Worst case scenario seems to be we loose root for a few weeks to a month with the new release before everyone re-designs their apps. And even then this will only affect folks who update to the new version.

  • Damian Gto

    There is always a way and like before someone want the publicity to be a kind of savior. He need to steal some more code from people that know what they do, as he often have done before… 😛

  • blindexecutioner

    So, wait for Super SU to be updated before updating to 4.4.3 and do not use ART. Done and Done.

  • HunsonAbadeer

    I think this is the best could happen to Android. Let me explain, most people don’t even care about rooting, they wont even change the launcher most of the time. Giving Android the security power of a true *nix system is the best that could happen specially againts stolen phones black-market.

    You see i live in Mexico and you can get your pretty Android smartphone stolen and sold to a random guy for half price on street. No laws against selling stolen stuff here and people couldn’t care less about it as they keep buying them.

    Now with improved security on Android you can just make the phone useless or pointless to steal as you cant sell it, its blocked perhaps by code and you won’t be able to revive it using some root magic.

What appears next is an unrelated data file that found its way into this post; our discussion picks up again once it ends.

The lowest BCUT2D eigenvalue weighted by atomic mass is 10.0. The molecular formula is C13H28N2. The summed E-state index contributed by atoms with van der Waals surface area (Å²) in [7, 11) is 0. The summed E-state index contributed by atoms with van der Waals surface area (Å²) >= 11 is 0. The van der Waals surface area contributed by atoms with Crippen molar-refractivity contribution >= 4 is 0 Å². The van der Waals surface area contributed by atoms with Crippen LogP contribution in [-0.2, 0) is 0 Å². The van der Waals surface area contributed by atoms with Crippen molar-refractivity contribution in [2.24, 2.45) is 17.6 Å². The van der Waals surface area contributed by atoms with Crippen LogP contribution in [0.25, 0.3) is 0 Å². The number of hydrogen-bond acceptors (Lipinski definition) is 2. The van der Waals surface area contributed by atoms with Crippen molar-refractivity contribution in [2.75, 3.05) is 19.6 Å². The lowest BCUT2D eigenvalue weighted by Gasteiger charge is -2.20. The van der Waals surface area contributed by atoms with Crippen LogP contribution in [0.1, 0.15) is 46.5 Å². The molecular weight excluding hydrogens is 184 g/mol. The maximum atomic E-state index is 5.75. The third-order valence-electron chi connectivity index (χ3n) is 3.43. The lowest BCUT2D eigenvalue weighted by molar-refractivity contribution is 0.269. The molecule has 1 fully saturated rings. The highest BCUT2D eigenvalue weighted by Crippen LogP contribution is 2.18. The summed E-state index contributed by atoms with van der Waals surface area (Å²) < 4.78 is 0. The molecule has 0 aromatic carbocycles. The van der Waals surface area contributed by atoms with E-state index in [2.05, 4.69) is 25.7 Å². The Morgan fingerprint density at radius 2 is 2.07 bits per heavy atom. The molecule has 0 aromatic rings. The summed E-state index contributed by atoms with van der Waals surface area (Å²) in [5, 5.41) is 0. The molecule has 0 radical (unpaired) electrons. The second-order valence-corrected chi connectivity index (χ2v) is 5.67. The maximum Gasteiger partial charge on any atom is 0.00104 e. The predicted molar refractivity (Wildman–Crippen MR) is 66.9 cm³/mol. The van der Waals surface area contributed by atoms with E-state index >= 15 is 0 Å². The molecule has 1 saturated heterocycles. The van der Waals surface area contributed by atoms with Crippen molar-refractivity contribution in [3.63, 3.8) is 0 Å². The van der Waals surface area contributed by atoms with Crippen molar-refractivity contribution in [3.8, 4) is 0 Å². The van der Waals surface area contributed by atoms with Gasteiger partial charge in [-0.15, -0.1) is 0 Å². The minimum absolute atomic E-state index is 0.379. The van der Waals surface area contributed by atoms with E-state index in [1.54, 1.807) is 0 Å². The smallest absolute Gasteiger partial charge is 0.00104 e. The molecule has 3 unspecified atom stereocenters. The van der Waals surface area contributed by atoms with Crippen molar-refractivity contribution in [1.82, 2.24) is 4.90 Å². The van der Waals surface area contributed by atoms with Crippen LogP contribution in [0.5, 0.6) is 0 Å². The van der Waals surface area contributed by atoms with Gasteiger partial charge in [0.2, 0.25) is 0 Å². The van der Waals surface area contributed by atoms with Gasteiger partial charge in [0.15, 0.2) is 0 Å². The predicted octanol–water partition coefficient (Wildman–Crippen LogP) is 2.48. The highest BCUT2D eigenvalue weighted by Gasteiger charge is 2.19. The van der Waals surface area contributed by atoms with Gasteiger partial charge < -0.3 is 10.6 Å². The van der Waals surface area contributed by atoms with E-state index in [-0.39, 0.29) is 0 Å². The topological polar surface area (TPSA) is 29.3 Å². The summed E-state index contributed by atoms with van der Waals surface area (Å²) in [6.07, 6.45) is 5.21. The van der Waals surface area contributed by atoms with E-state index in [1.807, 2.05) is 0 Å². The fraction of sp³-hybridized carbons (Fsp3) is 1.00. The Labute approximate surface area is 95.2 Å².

That “freedom” its a price I’m whilling to pay.

    • Andrew Carney

      Are you serious? Thousands of people care about root, I don’t know what world you live in. You’re passwords aren’t hacked with “root magic” there’s no way to get them through root unless your already logged into the phone. So 99 percent of the time when they steal your phone they’ll just reset it, you don’t need a password OR root to do that.

      • HunsonAbadeer

        Maybe I wasn’t clear enough, I don’t care much about the info on my phone, well I do but as you said blackmarket just resets the phone to factory and they sell it.

        But that’s the problem, as long as there are rooting tools and bootloaders lack a definite way to block them stolen phones blackmarket will keep living. Perhaps the main issue then is the bootloader and not only the root.

        BTW: Its rather easy to bypass lockscreen password using adb console and its better if you have root on the phone, so yes Android needs to fix those security issues and be more like a *nix OS.

      • Andrew Carney

        Having the ability to reset the phone through a bootloader has nothing to do with root, you can do that on any platform on any machine, with or without root access. You can do that on anything that has a bootloader or BIOS menu. Yes you can bypass phones with adb, but you can’t access adb unless the computer is recognized by the phone first, atleast on newer phones, and to do that you must have the device unlocked.

  • shonowens

    More security is all great & dandy. However, I don’t care about the “average Joe” because that isn’t me! I won’t be updating because of root access (if it gets blocked in future versions). I’ve tried living without root on my Verizon S5. It’s not worth the upgrade for me. Hopefully, they don’t give the LG G3 the S5 treatment so we can just stick with that.